Why to Teach Your Children Meditation
November 11, 2014
First: meditation, at least the meditation we are taking about, is not religion. Meditation is not about spirituality. Teach your children to meditate because it will exercise their brains like nothing else. Meditation stimulates the brain in unique and valuable ways. See 5 different articles on Meditation and Neuroplasticity.
First: meditation is not about religion. Yes, there are lots of religions where meditation is a component perhaps the biggest component. Yes, people have used and stressed meditation as a part, maybe the main part of a spiritual path. Yes, we, Christians, have not traditionally been exposed to, much less taught, meditation as a part of our practice. Just don’t go there. Use and teach meditation because it is a valuable tool for you and your children.
- “If every 8 year old in the world is taught meditation, we will eliminate violence from the world within one generation.” Dalai Lama
Secondly: Wow, the list of supposed and proven benefits of meditation is enormous. I’m sure you can find a study, or at least a person selling something, that says meditation will make you taller or your hair thicker, or whatever. We suggest you stick with the facts that mediation affects your brain, in a good way. We’re also suggesting that you use your judgment about whether it is working for your children, your family and you. (Look for our small list of unsubstantiated claims at the end in the three Rs)
Instead of meditation, let’s call it “Focused Awareness” or “Focused Attention”. Some say “Mindfulness” which is defined as “Focused Awareness”. We like “Focused Attention” because it conveys the exercise components.
Forget all the research for a minute and ask yourself two questions. (1) Would you like to focus better? (2) Would you like to be more aware? OK three questions. (3) Do you think focus and awareness would be useful skills for your children?
If you said “yes” then let’s get started. Focus on your breath. Focus on any aspect of breathing that is interesting to you. How does the air feel on your nostrils? Right at the point of your nose the air that you breathe in changes from something outside of you to something inside of you. When you breathe in or for that matter take anything in like eat an apple, that external thing is now becoming part of you. The air or apple will be broken down by your body into stuff that your body needs and wants like oxygen and nutrients. And when you breathe out, right at the point of your nostrils, what your body didn’t use will be returned to the world.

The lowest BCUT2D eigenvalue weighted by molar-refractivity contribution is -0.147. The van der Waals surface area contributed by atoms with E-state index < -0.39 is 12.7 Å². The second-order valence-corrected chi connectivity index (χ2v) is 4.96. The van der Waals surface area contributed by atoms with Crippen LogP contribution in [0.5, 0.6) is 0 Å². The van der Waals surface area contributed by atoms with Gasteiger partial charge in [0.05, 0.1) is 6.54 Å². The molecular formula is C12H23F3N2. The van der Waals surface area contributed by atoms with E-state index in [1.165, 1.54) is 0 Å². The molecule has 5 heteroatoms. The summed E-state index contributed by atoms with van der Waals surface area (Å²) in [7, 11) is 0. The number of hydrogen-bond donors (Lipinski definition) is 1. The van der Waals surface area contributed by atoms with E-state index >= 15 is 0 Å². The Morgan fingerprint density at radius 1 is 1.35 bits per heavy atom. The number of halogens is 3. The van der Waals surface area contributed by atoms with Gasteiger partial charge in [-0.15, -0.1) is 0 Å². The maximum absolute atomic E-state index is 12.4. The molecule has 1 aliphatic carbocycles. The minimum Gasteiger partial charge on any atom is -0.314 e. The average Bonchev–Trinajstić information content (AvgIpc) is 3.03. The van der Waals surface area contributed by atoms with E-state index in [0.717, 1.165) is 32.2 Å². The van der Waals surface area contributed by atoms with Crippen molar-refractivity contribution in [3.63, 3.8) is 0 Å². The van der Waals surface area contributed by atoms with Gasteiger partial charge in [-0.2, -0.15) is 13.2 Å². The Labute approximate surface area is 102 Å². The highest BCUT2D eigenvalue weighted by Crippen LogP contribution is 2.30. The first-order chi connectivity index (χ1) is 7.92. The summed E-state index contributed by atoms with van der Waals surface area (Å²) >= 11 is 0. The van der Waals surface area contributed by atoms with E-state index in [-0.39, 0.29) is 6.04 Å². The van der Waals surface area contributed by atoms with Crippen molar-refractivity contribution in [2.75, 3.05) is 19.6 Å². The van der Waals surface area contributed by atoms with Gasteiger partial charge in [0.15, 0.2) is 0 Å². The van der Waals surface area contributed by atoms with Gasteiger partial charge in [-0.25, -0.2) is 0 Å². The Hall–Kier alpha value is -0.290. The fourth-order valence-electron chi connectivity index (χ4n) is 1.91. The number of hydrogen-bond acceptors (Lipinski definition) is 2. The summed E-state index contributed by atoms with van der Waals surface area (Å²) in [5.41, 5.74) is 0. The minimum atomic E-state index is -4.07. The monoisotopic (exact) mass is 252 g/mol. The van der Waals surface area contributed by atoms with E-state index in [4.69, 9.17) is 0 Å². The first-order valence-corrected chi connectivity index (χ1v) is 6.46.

Focus on your nostrils. Focus on how the breath feels going down your throat. (Yes, it hopefully went down your trachea not your esophagus. We’re writing for your kids too so let’s just say “throat”). Focus on your lungs filling. When you filled your lungs did your tummy go out or did your tummy go in? (Yes, we know your diaphragm is not your tummy but let’s stay with the awareness and work on anatomy at a different time.) If your tummy came in when you breathed in, how does it feel to make your tummy go out when the breath comes in? How deep are you breathing? Lungs are big. Did you take the breathe to the bottom of your lungs? And if you did, then did you breath out from the bottom of your lungs?
Focus on how your breathing feels physically. Focus on the parts of the breath. Breathe in slowly and really, mentally, take it all in. How long do you hold the breath before you let it back out ? (yes, “exhale” is a good word for that) What about those pauses, there can be a pause, or not, after you breath in and there can be a pause after you breath out. The pauses in your breath are pretty interesting. How long do they last? What happens when you play with their length?
Focus on how your body feels breathing. Focus on how you feel in the pauses. Move your awareness around to different parts of your body as you breathe.
The attention part is: as you breathe you will lose your focus. Your mind will interrupt you and next thing you know you’re planning dinner, doing laundry, or wondering how next year’s Christmas party will unfold. It’s all very well. Just bring yourself back, return your attention to, your breathing.
When is a good time to meditate? Anytime! Focus your awareness whenever and however you want. Don’t expect your four year olds, to whom you have started introducing focused awareness, to stop jumping on the couch and “meditate” at your command. Maybe as you sit or lie down for an nap or after reading time, it would be appropriate and even fun to meditate, to practice focused awareness.
- “MindUP nurtures optimism and happiness in the classroom, helps eliminate bullying and aggression, increases empathy and compassion, while resolving peer conflicts in schools.” TheHawnFoundation.org/mindup/
Focusing on breathing is a universal meditation technique. Until you don’t need it anymore, breathing is always with you and there for your observation. Surely there are countless other techniques, suggestions, methods, guided and scripted that are useful, valuable and relevant. Many can be found in the resources below.
The Three Rs. Focused awareness is a skill and tool. Just as we learn and practice to develop the three Rs: Reading wRiting and aRithmetic, focused awareness develops it’s own three R’s: Reflection, Relationships and Resilience.
Brain Fitness: Develop your own focused awareness practice and teach this valuable skill to your family as a unique way to stretch and grow your main muscles, your brains.